The scriptures teach moral responsibility. Sometimes they do this by showing us how we don’t want to be (see the section on violence). Rules, principles, and doctrines have a tendency to come with expiration dates. But stories have a way of teaching moral truth that is timeless. I believe that for fully-developed human adults, true moral responsibility is not ultimately defined by a set of fixed rules. I believe that morality is inherently contextual, and therefore can only be taught and understood through stories and experiences.
The scriptures teach a universal faith. I have a pastor friend who is fond of saying “When the Bible says all it means ALL”. It might surprise you to review how many universal promises are made, even in the Old Testament. The Book of Mormon teaches that “all are alike unto God”, and Paul teaches that in the gospel, “in Christ Jesus … there is neither Jew nor Gentile, neither slave nor free, nor is there male and female, for you are all one in Christ Jesus” (Galatians 3:26-28). The scriptures, for all their shortcomings and human failures, are remarkable in the fact that they teach a gospel that transcends all the ways that humans divide themselves up: like gender, race, nationality, religion, etc. In my mind, perhaps the greatest evidence of the truth of the New Testament is the miracle that people living in the cruel and “primitive” time of the Romans could set a standard of tolerance and love that we still struggle to live up to today.
The scriptures describe how Jesus lived, worked, taught, and prayed. One re-occurring theme of the gospels is that it’s difficult to put Jesus in a box. While he was on earth, even the Apostle’s don’t fully understand who he was and what his mission was about. He has a way of surprising people and challenging their religious priorities. Jesus is not a political cause or a set of religious obligations or principles; he is a person. The best way to remember this is to read what he actually said when on earth. When we do this, we might find ourselves surprised and perplexed by him, leading us to learn more about him.
The scriptures are the foundational text for (probably) all of the greatest talks that have been given by the General Authorities. Why not read the original text too? Once I went to a Regional Conference, cynically expecting there would be more quotations from General Authorities than from the scriptures. For most the meeting I was right, and General Authority quotations were leading scriptural references. But the last speaker, Elder Oaks, had so many scriptural references that he turned the count of the entire meeting in favor of the scriptures. My conclusion was that if you want to talk like an Apostle, use the scriptures.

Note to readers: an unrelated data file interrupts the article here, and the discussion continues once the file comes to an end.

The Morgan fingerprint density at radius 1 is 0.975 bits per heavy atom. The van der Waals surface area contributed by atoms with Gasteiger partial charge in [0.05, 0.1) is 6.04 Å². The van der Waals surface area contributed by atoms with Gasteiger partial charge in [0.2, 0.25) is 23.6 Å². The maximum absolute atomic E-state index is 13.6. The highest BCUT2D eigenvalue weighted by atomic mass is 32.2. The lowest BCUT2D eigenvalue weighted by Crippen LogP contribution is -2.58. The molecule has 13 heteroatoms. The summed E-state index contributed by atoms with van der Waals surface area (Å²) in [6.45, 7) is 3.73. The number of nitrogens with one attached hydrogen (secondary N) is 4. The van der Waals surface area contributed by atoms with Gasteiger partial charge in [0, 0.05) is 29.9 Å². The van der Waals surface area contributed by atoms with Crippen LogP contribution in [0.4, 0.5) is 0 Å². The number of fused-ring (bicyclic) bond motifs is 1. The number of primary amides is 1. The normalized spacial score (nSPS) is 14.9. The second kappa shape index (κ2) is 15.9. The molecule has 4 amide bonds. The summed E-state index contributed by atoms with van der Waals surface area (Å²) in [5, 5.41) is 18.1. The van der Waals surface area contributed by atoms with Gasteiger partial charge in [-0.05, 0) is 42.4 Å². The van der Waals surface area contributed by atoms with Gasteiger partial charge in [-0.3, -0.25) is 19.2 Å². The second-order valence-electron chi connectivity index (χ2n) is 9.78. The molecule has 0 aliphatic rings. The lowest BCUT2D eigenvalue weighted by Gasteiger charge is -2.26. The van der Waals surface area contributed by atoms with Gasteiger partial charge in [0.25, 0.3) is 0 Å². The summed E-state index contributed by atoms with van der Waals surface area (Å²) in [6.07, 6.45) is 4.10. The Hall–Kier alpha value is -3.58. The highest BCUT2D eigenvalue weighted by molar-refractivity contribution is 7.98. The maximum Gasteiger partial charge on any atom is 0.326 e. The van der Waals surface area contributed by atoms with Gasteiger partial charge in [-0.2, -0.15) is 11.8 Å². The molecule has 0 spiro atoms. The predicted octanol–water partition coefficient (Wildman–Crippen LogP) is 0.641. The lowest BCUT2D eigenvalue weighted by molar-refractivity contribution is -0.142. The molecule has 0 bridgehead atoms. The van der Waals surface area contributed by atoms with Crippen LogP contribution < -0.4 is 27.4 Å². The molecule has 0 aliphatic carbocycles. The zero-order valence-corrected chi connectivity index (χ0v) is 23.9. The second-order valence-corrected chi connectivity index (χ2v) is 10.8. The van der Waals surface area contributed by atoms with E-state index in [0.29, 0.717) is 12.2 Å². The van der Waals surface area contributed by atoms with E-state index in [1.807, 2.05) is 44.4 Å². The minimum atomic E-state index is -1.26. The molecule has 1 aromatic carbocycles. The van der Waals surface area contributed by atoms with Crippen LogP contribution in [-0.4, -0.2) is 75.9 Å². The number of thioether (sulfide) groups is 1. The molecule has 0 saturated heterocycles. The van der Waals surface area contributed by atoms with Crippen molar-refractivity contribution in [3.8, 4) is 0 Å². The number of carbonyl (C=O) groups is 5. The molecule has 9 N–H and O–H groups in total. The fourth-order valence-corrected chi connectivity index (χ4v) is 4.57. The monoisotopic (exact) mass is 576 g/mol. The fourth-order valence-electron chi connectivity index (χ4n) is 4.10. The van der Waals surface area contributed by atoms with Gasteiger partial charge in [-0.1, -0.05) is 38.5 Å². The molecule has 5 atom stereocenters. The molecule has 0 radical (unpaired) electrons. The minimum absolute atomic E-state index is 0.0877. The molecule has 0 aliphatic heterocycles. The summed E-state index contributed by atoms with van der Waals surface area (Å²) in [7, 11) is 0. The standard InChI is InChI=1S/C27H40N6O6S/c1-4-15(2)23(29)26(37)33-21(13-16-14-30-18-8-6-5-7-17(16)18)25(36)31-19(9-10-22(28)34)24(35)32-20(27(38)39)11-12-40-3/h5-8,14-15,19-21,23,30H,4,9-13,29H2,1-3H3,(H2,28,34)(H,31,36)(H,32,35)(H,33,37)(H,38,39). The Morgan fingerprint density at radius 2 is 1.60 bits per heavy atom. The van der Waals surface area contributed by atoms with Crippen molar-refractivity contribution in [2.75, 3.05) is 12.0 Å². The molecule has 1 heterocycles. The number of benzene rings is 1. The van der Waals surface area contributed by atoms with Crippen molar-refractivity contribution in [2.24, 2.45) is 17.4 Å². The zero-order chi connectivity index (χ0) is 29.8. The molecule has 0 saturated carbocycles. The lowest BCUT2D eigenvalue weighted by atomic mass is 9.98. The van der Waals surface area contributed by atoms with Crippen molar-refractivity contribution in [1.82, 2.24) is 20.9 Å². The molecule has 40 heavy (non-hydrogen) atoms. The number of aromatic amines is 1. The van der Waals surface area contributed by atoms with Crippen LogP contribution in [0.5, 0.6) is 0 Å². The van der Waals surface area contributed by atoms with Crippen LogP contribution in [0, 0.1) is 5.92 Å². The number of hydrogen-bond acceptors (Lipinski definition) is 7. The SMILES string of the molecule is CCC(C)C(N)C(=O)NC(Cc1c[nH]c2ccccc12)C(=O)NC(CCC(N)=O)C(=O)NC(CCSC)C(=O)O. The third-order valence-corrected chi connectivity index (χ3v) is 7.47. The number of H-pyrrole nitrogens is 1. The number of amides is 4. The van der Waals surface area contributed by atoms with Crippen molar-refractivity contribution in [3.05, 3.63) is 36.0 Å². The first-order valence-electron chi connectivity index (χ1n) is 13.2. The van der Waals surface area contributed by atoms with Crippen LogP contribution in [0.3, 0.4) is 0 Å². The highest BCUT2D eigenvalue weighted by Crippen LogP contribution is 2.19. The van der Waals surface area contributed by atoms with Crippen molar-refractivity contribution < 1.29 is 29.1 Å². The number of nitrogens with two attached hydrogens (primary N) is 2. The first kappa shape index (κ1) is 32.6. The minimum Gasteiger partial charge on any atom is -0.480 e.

The scriptures are leather-bound. Scriptures are permanent, and meant to be preserved for all time. Conference talks come in a magazine; they are more contemporary and transient in nature, being replaced or updated every six months. As we move to digital devices this difference in formats is becoming less apparent. Perhaps this homogenization of media contributes to the growing notion in the church that scriptures and Conference talks are interchangeable. I think this is why I like to carry my old leather-bound scriptures to church, as a reminder of the “olden days” when the church experience was more scripture-based.
Because the scriptures are so old, it is easy for us to see that they are messy, complicated, contradictory, and full of humanity with all its shortcomings, weaknesses, problems, and mistakes. Yet the miracle is that they are God’s Words. Sometimes, when I have Spirit with me, the words of the scriptures come alive for me and I understand new things, at a higher plane. God is taking a message from the book and writing it onto my heart, transforming me into a new person. The scriptures are the Word of God, not because of their doctrinal purity, but because they lie at the intersection of human weakness and divine transformation.